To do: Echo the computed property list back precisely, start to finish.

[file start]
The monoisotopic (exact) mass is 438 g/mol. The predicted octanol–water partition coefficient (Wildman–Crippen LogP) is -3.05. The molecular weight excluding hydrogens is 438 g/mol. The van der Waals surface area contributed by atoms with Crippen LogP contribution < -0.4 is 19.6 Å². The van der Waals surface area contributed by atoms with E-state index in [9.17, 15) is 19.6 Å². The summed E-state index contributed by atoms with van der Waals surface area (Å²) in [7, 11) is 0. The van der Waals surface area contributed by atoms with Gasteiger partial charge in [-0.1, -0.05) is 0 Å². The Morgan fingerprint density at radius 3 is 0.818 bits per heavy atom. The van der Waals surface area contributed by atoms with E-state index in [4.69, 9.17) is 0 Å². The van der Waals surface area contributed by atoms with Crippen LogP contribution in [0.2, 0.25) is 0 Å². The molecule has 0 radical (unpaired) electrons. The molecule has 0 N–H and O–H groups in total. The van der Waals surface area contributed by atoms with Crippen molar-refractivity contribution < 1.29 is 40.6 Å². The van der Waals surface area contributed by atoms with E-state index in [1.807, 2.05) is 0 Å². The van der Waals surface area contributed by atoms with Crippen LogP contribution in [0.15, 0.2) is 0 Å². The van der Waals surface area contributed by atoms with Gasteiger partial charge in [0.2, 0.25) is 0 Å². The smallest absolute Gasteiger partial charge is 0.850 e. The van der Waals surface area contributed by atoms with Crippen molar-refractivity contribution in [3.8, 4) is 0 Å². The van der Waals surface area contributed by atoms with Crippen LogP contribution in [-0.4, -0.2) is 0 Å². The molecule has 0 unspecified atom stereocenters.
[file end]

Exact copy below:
The monoisotopic (exact) mass is 438 g/mol. The predicted octanol–water partition coefficient (Wildman–Crippen LogP) is -3.05. The molecular weight excluding hydrogens is 438 g/mol. The van der Waals surface area contributed by atoms with Crippen LogP contribution < -0.4 is 19.6 Å². The van der Waals surface area contributed by atoms with E-state index in [9.17, 15) is 19.6 Å². The summed E-state index contributed by atoms with van der Waals surface area (Å²) in [7, 11) is 0. The van der Waals surface area contributed by atoms with Gasteiger partial charge in [-0.1, -0.05) is 0 Å². The Morgan fingerprint density at radius 3 is 0.818 bits per heavy atom. The van der Waals surface area contributed by atoms with E-state index in [4.69, 9.17) is 0 Å². The van der Waals surface area contributed by atoms with Crippen LogP contribution in [0.2, 0.25) is 0 Å². The molecule has 0 radical (unpaired) electrons. The molecule has 0 N–H and O–H groups in total. The van der Waals surface area contributed by atoms with Crippen molar-refractivity contribution < 1.29 is 40.6 Å². The van der Waals surface area contributed by atoms with E-state index in [1.807, 2.05) is 0 Å². The van der Waals surface area contributed by atoms with Crippen LogP contribution in [0.15, 0.2) is 0 Å². The van der Waals surface area contributed by atoms with Gasteiger partial charge in [0.2, 0.25) is 0 Å². The smallest absolute Gasteiger partial charge is 0.850 e. The van der Waals surface area contributed by atoms with Crippen molar-refractivity contribution in [3.8, 4) is 0 Å². The van der Waals surface area contributed by atoms with Crippen LogP contribution in [-0.4, -0.2) is 0 Å². The molecule has 0 unspecified atom stereocenters.